The Swipe That Never Was: How to Minimize Annoying Credit Card Chargebacks
This article originally appeared on the Small Business Community provided by Bank of America.
For small business owners, they’re a nightmare that can cost untold money and time to correct. Unfortunately, in this increasingly digital economy where fraud or consumer fickleness runs rampant, they’ve become increasingly commonplace. What is this bane of every merchant’s existence? Credit card chargebacks.
Chargebacks happen after a consumer disputes a credit card charge. To rectify the supposed transactional error, the card issuer will then credit back the amount of the charge to the consumer’s card while leaving the merchant with a gaping hole in his or her merchant account. Sometimes a credit card chargeback can be the result of human error, technical glitch, or in the worst-case scenario, deliberate fraud. However, even if the outcome was triggered by illicit intentions, small business owners still have to contend with the fallout, which may include penalty fees incurred as a result of these chargebacks.
Card Hub, a credit card information site, recently released the findings of it its 2012 Chargeback Policy Report, which polled the top credit card companies to find out what consumers need to successfully execute chargebacks. The study revealed that:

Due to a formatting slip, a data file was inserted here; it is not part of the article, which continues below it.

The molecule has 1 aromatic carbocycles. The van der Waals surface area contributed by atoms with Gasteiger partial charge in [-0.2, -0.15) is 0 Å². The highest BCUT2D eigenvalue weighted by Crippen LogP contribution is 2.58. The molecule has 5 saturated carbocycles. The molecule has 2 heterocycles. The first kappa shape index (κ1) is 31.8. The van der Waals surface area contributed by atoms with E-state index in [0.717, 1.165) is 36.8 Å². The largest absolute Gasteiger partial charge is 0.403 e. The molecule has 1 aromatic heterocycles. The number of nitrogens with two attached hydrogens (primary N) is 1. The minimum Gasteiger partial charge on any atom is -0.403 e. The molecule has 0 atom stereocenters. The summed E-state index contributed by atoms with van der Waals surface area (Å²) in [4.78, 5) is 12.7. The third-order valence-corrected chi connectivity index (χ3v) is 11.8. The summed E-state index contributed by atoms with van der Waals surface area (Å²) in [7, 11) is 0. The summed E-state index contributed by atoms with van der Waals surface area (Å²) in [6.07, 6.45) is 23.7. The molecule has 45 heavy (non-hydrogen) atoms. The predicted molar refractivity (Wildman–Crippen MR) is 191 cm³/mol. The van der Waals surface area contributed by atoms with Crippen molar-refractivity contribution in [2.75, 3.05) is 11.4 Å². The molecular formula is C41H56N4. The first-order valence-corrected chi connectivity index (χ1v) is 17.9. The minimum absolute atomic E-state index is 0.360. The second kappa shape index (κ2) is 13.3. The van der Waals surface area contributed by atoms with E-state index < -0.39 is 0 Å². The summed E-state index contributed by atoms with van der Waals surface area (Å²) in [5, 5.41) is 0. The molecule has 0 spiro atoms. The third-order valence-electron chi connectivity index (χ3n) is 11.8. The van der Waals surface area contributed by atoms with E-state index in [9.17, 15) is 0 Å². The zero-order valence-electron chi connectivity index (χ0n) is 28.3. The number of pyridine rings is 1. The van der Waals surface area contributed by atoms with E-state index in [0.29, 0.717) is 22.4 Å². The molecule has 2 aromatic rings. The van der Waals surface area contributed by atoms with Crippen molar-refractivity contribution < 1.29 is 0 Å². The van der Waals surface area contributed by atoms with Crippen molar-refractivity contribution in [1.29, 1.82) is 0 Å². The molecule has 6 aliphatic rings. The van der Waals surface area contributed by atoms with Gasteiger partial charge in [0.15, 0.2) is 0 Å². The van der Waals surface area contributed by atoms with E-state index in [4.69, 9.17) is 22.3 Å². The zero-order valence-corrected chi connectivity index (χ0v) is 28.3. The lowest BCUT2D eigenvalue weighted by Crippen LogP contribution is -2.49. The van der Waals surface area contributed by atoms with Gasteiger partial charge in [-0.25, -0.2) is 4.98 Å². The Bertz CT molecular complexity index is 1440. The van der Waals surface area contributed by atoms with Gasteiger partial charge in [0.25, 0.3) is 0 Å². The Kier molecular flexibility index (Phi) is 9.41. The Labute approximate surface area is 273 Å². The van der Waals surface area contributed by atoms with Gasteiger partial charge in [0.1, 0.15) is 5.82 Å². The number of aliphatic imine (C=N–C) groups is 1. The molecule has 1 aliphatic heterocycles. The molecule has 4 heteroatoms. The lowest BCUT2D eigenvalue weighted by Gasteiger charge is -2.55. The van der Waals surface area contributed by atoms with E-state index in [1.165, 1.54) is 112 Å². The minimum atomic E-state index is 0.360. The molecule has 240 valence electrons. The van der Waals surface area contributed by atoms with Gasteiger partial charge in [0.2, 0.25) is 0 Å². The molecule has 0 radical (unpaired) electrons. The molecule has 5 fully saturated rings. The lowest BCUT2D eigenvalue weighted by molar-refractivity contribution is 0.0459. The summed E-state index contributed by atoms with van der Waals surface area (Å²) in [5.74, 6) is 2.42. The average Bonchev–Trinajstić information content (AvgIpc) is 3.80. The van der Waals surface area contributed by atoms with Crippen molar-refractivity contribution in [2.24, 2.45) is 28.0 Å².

- Among the credit card networks and issuers that responded, all have consumer-friendly chargeback policies and tend to favor the customer over the merchant;
- Usually a merchant is charged back in the event that the merchant does not respond to a customer’s dispute; and,
- The most common scenario in which the customer is not credited for a dispute is when a customer is unable to produce a receipt when claiming that a tip was inflated.
In a sales climate in which “the customer is always right,” how then can merchants minimize credit card chargebacks? The following best practices can offer relief from these annoying gremlins of credit card commerce:
Document, document, document